Live at The Catalina Jazz Club article @ All About Jazz

” data-original-title=”” title=””>Stu Mindeman. Weckl’s fond memories were of a young trio learning, pushing each other and having a blast together. Weckl mentioned “Ray” being the other component in the trio. He spoke of Ray Kennedy, Tom’s older brother. Ray Kennedy was a jazz pianist and composer—a very good one at that. Before passing away in 2015 he had more than established himself in the industry. Perhaps best known for being part of guitarist’s

John Pizzarelli

guitar
b.1960

” data-original-title=”” title=””>John Pizzarelli‘s trio for more than a decade, he was remembered on this night in the days of their youth.

The Catalina gigs followed a very successful European tour. Every tune played was from the Tom Kennedy compositional vault. All new material at that. It was finally time to tell his Stories (Autumn Hill Records, 2021). Because of the pandemic Kennedy didn’t have the opportunity to tour and share the music from this endeavor until now. Having become quite familiar with the record, it was a treat to hear it played live. Weckl played on the record as well. Although Franceschini and Mindeman did not. For the record (no pun intended) Stories does feature a few artists you may be familiar with.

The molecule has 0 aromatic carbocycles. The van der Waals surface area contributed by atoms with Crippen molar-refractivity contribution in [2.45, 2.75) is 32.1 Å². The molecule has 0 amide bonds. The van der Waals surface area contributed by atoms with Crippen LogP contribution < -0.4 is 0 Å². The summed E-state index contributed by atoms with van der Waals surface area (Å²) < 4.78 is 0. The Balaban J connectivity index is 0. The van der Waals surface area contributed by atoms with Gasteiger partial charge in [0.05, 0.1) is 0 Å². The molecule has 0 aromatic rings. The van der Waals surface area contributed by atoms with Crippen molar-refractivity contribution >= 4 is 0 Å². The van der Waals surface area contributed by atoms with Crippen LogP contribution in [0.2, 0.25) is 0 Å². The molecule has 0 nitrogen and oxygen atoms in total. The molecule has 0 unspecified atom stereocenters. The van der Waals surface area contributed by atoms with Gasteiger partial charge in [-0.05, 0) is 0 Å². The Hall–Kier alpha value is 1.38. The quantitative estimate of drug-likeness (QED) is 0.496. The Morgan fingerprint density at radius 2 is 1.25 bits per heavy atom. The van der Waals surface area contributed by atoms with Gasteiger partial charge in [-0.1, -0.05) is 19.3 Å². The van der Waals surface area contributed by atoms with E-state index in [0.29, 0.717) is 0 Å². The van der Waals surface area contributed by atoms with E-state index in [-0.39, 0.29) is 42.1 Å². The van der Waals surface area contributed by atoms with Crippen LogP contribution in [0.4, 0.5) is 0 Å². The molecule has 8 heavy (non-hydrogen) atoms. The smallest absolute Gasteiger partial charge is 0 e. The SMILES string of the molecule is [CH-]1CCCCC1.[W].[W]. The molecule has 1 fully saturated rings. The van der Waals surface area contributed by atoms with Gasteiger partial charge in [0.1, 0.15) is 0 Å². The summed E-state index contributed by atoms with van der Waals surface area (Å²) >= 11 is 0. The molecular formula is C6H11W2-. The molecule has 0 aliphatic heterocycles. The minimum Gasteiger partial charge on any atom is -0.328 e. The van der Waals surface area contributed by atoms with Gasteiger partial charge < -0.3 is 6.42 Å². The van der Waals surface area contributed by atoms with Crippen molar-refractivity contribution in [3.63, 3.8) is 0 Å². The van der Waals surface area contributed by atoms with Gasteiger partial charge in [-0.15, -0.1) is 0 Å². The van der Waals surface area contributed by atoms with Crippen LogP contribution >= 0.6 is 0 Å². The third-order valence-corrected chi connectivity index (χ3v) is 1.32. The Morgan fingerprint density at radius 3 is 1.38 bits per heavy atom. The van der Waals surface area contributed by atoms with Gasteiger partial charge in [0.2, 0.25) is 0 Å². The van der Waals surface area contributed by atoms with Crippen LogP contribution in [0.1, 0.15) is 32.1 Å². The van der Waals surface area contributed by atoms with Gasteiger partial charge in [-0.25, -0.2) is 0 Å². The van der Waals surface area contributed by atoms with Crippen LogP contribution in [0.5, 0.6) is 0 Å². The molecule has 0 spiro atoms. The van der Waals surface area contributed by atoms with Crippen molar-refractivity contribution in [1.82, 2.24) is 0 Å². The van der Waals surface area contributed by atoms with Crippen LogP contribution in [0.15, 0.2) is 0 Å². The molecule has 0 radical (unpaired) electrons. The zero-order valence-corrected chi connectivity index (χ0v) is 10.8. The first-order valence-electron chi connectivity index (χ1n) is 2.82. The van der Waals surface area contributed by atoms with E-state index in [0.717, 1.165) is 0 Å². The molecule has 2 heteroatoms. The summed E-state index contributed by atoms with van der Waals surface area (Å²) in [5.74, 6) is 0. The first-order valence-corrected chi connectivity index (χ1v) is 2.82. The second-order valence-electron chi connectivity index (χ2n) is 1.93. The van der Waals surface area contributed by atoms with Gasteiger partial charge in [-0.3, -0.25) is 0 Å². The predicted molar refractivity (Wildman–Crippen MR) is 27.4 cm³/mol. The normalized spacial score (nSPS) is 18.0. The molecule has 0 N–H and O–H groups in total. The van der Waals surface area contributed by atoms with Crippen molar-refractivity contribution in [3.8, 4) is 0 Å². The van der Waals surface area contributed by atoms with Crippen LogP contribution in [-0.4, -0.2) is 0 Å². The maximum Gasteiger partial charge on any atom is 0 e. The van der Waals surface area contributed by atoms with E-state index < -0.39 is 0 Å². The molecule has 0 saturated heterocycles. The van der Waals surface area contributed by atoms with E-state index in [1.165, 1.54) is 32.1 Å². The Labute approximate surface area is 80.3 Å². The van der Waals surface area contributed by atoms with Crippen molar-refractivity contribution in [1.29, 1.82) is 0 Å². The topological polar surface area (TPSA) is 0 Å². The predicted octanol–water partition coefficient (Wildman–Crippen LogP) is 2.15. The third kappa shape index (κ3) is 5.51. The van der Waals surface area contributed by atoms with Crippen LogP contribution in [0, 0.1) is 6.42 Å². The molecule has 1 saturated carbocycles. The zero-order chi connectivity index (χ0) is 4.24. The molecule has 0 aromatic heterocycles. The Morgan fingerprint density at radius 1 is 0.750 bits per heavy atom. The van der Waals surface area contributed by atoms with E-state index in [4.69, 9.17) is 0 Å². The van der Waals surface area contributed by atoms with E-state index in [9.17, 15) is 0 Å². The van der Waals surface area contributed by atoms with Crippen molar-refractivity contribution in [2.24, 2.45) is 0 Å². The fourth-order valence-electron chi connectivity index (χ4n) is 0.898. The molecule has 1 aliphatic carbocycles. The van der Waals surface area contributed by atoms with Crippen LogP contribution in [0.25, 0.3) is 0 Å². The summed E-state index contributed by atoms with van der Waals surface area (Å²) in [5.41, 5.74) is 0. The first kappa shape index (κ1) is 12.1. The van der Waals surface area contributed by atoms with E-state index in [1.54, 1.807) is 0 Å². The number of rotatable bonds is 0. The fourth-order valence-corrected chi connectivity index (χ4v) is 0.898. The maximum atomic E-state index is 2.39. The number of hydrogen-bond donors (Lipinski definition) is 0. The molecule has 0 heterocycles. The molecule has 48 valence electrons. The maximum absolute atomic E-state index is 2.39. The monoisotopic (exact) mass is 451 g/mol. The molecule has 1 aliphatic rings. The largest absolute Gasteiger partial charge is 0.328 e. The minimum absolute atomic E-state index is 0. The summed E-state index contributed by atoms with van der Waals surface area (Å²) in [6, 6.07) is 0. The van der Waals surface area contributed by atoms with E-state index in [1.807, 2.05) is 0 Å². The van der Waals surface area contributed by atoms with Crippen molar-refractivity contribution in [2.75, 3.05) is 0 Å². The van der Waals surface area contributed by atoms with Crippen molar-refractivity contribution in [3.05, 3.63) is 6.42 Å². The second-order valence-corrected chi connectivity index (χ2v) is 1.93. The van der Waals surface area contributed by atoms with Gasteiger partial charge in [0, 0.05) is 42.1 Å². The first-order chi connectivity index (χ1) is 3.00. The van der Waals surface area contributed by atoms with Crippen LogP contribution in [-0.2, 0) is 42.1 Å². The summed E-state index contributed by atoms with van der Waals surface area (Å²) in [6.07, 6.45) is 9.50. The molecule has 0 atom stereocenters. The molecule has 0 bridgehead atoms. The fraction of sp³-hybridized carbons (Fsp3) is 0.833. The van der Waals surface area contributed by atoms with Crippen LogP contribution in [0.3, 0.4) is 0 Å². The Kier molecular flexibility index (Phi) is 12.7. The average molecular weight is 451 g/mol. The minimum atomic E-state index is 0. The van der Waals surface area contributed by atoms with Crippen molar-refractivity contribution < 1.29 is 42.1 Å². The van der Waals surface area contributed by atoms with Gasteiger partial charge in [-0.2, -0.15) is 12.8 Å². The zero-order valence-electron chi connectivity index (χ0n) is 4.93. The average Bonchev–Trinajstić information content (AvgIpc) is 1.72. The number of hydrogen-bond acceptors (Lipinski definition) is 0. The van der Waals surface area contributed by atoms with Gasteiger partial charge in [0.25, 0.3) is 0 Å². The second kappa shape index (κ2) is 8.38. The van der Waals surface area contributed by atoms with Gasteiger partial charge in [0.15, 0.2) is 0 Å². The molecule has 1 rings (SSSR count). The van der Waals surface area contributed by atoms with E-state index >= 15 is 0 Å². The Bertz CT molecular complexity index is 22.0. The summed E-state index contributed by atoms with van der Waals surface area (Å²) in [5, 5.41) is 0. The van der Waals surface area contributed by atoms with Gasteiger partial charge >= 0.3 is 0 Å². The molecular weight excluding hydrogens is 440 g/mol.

Randy Breaker
Randy Breaker

trumpet
b.1945

” data-original-title=”” title=””>Randy Breaker,

Mike Stern
Mike Stern

guitar, electric
b.1953

” data-original-title=”” title=””>Mike Stern,

Ada Rovatti
Ada Rovatti

saxophone
b.1976

” data-original-title=”” title=””>Ada Rovatti, ” data-original-title=”” title=””>Jay Oliver, and Bill Evans, just to name a few. In addition to the music from Storiesthe Weckl/Kennedy Project also dove into a couple of even newer Kennedy compositions, that will appear on a record being released later this year.